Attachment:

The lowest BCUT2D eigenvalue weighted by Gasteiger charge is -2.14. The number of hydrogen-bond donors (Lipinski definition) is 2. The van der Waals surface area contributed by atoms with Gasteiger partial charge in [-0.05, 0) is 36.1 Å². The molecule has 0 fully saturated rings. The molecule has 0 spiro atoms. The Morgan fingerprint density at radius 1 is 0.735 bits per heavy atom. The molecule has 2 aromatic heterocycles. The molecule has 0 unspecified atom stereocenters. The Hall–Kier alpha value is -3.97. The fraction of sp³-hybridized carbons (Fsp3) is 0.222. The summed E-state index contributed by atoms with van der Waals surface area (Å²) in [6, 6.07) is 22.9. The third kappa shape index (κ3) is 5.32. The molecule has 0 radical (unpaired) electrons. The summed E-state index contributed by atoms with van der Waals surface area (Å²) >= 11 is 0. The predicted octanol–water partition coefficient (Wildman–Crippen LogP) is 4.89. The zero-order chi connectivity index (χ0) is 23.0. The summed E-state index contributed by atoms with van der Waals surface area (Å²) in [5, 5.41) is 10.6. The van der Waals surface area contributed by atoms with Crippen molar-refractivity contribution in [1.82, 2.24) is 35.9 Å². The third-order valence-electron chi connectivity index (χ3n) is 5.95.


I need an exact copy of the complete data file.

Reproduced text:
The lowest BCUT2D eigenvalue weighted by Gasteiger charge is -2.14. The number of hydrogen-bond donors (Lipinski definition) is 2. The van der Waals surface area contributed by atoms with Gasteiger partial charge in [-0.05, 0) is 36.1 Å². The molecule has 0 fully saturated rings. The molecule has 0 spiro atoms. The Morgan fingerprint density at radius 1 is 0.735 bits per heavy atom. The molecule has 2 aromatic heterocycles. The molecule has 0 unspecified atom stereocenters. The Hall–Kier alpha value is -3.97. The fraction of sp³-hybridized carbons (Fsp3) is 0.222. The summed E-state index contributed by atoms with van der Waals surface area (Å²) in [6, 6.07) is 22.9. The third kappa shape index (κ3) is 5.32. The molecule has 0 radical (unpaired) electrons. The summed E-state index contributed by atoms with van der Waals surface area (Å²) >= 11 is 0. The predicted octanol–water partition coefficient (Wildman–Crippen LogP) is 4.89. The zero-order chi connectivity index (χ0) is 23.0. The summed E-state index contributed by atoms with van der Waals surface area (Å²) in [5, 5.41) is 10.6. The van der Waals surface area contributed by atoms with Crippen molar-refractivity contribution in [1.82, 2.24) is 35.9 Å². The third-order valence-electron chi connectivity index (χ3n) is 5.95.